Disputes are growing in London over management provocations in delivery offices.
It is normal practice for workers to occasionally do deliveries in addition to their own workload. These deliveries (known as “belateds”) attract a payment equivalent to eight hours work. Management rely on this happening to cover the work.
However, during the strikes bosses in some areas have unilaterally cut the payment to six hours, which means that workers lost around £12 a time. They have therefore declined the offer to cover the deliveries.
Were they to accept the reduced hours, they would not only be working below the rate, but they would also set a precedent for deliveries to be covered by part-timers in the future.
Because the delivery workers have refused to voluntarily do the deliveries, managers have been trying to cover them. Top bosses, on £70,000 a year, are attempting to do the duties of postal workers. And they are failing.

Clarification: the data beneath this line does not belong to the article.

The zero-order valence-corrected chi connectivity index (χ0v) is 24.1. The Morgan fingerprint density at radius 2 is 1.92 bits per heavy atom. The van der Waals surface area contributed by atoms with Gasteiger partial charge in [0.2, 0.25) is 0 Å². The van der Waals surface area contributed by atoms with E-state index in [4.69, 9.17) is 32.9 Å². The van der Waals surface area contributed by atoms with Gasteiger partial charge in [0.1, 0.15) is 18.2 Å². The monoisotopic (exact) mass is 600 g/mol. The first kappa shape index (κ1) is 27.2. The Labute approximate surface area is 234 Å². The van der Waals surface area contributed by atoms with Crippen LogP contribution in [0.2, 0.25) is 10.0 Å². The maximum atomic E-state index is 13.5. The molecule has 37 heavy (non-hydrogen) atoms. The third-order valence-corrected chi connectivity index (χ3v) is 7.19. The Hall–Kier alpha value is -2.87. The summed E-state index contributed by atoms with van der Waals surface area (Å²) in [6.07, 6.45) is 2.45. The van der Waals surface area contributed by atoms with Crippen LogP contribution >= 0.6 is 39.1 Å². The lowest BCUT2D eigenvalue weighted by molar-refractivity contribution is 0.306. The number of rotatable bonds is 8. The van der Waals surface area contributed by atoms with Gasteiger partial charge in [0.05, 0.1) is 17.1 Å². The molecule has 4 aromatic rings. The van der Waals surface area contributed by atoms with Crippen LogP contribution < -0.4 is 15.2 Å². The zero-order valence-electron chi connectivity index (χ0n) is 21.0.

They can’t cover the work and are facing revolt from among their own number who don’t like being asked to actually get out on the streets.
The result is that some walks are not being covered at all, creating failures in the universal service obligation (USO). This is the duty Royal Mail has to provide a service to everybody.
In order to avoid fines for USO failure, managers are claiming that workers are taking unofficial industrial action. In fact they are only refusing to volunteer for this job unless they are paid the proper rate.
Royal Mail’s action shows the contempt they have for the public, the service, and the workforce.
In the latest desperate move, managers are threatening to forcibly shift workers from their normal walk to the ones that are not being covered. Were this to happen it would be an extraordinary provocation.